Authors: Sarah Hunt*, University of Victoria, Vanessa Sloan Morgan*, University of Northern British Columbia
Topics: Cultural and Political Ecology
Keywords: coastal justice, climate change, relationality, transformation
Session Type: Virtual Paper
Start / End Time: 4:40 PM / 5:55 PM
Room: Virtual 49
Presentation File: No File Uploaded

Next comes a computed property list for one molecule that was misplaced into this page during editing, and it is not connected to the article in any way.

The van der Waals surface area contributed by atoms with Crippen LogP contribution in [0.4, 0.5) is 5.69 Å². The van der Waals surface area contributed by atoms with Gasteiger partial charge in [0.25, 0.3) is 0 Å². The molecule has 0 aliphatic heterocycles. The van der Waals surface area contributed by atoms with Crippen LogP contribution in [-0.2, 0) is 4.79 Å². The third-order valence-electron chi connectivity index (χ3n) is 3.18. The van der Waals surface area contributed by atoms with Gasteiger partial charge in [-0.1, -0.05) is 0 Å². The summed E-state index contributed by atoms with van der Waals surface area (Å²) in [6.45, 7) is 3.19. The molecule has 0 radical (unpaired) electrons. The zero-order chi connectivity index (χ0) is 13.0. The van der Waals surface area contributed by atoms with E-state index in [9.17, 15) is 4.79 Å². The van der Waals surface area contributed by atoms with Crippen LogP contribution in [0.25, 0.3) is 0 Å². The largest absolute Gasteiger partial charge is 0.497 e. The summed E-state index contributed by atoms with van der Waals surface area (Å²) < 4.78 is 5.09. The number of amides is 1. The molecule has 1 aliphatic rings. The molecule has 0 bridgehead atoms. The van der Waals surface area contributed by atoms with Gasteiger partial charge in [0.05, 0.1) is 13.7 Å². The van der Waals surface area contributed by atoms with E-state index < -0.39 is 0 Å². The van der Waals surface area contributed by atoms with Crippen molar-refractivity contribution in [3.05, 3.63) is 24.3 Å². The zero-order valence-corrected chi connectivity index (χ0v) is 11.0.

What can oceans, streams, and salmon teach us about how to unsettle climate justice? How can we look to the shorelines that have long guided beings ashore to foreground coastal initiatives centred on Indigenous legal orders? In this paper, we draw from our time on the water to reflect upon these questions from our respective and embodied positions. Having long rooted our research with unceded, coastal First Nations whose lands and waters make up what is now known as Vancouver Island, BC, Canada, we look to the streams and the oceans, the shores and the cedars, as inseparable beings that demand desirous relations from one another. We paddle our way through a series of queer relationalities that guide our thinking as we question the utility of academic scholarship in enacting climate and coastal justice. In so doing, we ask ourselves and others: how can coastal justice be unsettled when oceans and those who call them home are unsettle-able?